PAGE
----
Disorientation

Alok A. Khorana

Disclosures

Health Affairs. 2008;27(4):1154 

In This Article

There is snow outside the kitchen door. It covers the deck in white sheets, unbroken except for the occasional paw print, and it cascades off the steps in thick, soft layers onto the pine trees in our backyard. Inside, our home hums with the usual Sunday evening flurry of activity. My wife is coordinating dinner with homework—both hers and the children's. In the background, I hear my two-year-old son trying to entice the dog to sit by offering her a treat. This is no small task, given that the dog weighs nearly three times as much as he does. But he has learnt early to stand ground before his three older siblings—my stepsons—who both tower over him and dote on him, and he is practicing this skill on the dog with some flair.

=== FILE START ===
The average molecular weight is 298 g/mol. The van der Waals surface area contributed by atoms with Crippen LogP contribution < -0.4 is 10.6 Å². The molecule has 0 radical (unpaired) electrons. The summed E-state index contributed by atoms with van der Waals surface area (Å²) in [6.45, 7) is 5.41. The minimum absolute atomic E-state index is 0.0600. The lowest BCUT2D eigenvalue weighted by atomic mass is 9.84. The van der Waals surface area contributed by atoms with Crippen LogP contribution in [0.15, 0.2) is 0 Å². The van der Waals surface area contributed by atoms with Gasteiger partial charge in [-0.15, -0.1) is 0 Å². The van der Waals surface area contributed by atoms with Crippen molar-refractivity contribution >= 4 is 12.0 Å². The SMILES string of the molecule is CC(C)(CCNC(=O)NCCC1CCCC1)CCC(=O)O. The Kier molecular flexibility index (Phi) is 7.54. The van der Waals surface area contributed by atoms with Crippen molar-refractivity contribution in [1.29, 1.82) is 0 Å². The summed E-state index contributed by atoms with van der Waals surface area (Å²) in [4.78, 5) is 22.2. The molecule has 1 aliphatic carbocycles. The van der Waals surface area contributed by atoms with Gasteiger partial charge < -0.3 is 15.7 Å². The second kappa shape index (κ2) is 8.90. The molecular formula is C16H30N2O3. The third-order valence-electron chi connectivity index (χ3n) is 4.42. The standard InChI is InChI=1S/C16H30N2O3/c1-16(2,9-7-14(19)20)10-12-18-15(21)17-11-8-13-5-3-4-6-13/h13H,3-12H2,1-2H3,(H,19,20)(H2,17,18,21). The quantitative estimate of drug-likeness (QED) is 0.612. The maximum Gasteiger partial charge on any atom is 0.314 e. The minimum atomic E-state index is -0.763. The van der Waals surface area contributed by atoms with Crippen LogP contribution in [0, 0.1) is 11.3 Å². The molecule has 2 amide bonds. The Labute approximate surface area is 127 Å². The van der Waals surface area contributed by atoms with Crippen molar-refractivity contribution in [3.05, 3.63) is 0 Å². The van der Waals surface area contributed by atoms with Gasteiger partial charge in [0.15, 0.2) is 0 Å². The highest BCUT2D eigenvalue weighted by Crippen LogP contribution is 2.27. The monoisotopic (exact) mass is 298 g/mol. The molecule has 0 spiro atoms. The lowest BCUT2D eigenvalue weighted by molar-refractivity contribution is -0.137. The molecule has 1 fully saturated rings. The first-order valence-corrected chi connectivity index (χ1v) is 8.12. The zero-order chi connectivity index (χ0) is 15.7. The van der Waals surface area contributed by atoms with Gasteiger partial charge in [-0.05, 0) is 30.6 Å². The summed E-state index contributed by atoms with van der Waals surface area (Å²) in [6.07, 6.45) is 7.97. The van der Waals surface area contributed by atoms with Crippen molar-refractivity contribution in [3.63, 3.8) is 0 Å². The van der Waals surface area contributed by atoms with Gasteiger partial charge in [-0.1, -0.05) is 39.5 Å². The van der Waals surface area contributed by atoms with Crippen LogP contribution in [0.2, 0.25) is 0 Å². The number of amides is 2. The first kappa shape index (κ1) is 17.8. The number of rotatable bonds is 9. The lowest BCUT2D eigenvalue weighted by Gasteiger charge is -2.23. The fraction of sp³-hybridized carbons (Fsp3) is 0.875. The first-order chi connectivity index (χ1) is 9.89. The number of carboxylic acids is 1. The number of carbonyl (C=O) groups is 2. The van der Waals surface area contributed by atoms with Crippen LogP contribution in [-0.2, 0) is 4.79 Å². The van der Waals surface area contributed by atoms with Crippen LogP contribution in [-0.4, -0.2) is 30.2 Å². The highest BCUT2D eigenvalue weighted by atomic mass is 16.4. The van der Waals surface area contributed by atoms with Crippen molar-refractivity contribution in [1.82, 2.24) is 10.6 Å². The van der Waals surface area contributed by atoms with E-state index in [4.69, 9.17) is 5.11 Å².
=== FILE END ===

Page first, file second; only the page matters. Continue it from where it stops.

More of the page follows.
I contemplate the busy week ahead: a looming grant submission deadline, a talk to second-year medical students, a day trip to a nearby cancer center to give a research talk. And, of course, patients. I help run a busy gastrointestinal oncology program (a subspecialty within a subspecialty), and my overflowing clinics threaten to spill onto all other parts of my job.

All of this—a life of academia, of family, of life in snowy upstate New York—is in one sense routine, ordinary even. But when my mind takes pause, it is always with a sense of wonderment at what distances have been traveled, what has been achieved, and what has been left behind

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